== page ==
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North Korea has executed at least 7 people for watching South Korean videos, including K-Pop music, rights group says

Dec 16, 2021, 00:29 IST
Business Insider
North Korean leader Kim Jong Un inspecting military forces.STR/AFP via Getty Images
  • Kim Jong Un's regime has publicly executed at least 23 people, according to a new report.
  • At least 7 people were executed for sharing South Korean media, including K-Pop.

At least seven people have been publicly executed in North Korea for watching or distributing South Korean media, including K-Pop videos, according to a new report from Transitional Justice Working Group, a Seoul-based human rights group.

The report said there have been at least 23 public executions under North Korean leader Kim Jong Un, who came to power a decade ago after the death of his father, Kim Jong Il.

The rights group compiled the report, which offers harrowing details, via interviews with hundreds of North Korean defectors.

"Interviewees often stated that the rules on public execution demand that three shooters fire a total of nine bullets into the body of the condemned person," the report said. "The families of those being executed were often forced to watch the execution."

One interviewee said that he witnessed an execution that served as a "warning message from the state," stating, "Even when there was fluid leaking from the condemned person's brain, people were made to stand in line and look at the executed person in the face as a warning message."


Kim, who's waging a culture war and launched a crackdown on foreign influence, has referred to K-Pop as a "vicious cancer." Last December, the North Korean government passed a law that makes it a capital offense to distribute South Korean media, including music and movies. Last month, Radio Free Asia reported that North Korea was set to execute a man by firing squad for smuggling and selling Netflix's hit show "Squid Game."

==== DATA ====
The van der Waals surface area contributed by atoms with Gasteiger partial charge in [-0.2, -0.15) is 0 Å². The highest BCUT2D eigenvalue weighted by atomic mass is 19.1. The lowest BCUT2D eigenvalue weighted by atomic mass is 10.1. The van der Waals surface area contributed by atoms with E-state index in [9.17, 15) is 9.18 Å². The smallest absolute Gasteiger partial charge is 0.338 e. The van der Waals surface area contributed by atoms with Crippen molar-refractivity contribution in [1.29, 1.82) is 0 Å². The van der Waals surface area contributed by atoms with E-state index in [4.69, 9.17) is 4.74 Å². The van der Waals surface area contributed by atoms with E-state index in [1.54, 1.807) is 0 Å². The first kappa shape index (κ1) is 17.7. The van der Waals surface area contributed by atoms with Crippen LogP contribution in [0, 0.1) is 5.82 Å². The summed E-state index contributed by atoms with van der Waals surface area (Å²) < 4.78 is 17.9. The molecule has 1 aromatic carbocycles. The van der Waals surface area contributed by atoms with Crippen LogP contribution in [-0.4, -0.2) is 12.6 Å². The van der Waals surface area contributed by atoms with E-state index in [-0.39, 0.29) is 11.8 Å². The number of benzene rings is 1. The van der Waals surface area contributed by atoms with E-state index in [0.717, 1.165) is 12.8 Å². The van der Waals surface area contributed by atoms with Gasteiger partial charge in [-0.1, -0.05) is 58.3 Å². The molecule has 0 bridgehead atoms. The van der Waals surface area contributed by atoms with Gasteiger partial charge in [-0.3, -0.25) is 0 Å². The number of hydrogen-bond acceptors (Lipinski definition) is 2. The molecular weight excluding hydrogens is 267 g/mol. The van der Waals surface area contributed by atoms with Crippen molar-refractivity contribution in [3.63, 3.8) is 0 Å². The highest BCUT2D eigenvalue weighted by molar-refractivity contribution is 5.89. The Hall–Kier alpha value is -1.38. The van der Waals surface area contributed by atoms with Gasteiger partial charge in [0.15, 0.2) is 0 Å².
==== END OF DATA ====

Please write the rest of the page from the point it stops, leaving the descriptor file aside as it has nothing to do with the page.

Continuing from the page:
Amid historic engagement between the US and North Korea in 2018 that also fostered a warming of relations between Seoul and Pyongyang, Kim attended a K-Pop concert in the North Korean capital.

But experts say that Kim shifted to brutally cracking down on South Korean influence after denuclearization talks with the Trump administration fell apart, and as the North Korean economy floundered during the COVID-19 pandemic.

"Part of this is trying to reassert the power of the party and trying to re-establish social control in a time of hardship," Jenny Town, a senior fellow at the Stimson Center and the Director of Stimson's 38 North Program, told Insider's Ryan Pickrell in June. "We generally see crackdowns when there is more domestic hardship than usual."

Kim failed to gain much desired sanctions relief from nuclear talks with the US, and there has been little to no movement in terms of starting negotiations back up under the Biden administration.


The North Korean leader is unlikely to see any movement on the sanctions front, however, unless he takes substantive steps toward denuclearization, such as renouncing all nuclear enrichment activities and allowing inspectors into the country. The US last Friday slapped new sanctions on people and entities linked to North Korea — the first aimed at the country during the Biden era — over human rights abuses.

Secretary of State Antony Blinken in comments during a trip to Southeast Asia this week said that the US seeks "serious and sustained diplomacy" with North Korea, underscoring that the denuclearization of the Korean Peninsula remains Washington's "ultimate goal."

"We'll work with allies and partners to address the threat posed by the DPRK's nuclear programs through a calibrated, practical approach while also strengthening our extended deterrence," Blinken said.

Park Won Gon, a professor of North Korea studies at Seoul's Ewha Womans University, recently told NPR that North Korea's economic woes could spell trouble for his regime in the long-term.

"The nuclear weapons program, the economy and the stability of the regime are all interconnected. If the nuclear issue doesn't get resolved, the economy doesn't get better, and that opens the possibility of disquiet and confusion in North Korea's society," Park said.

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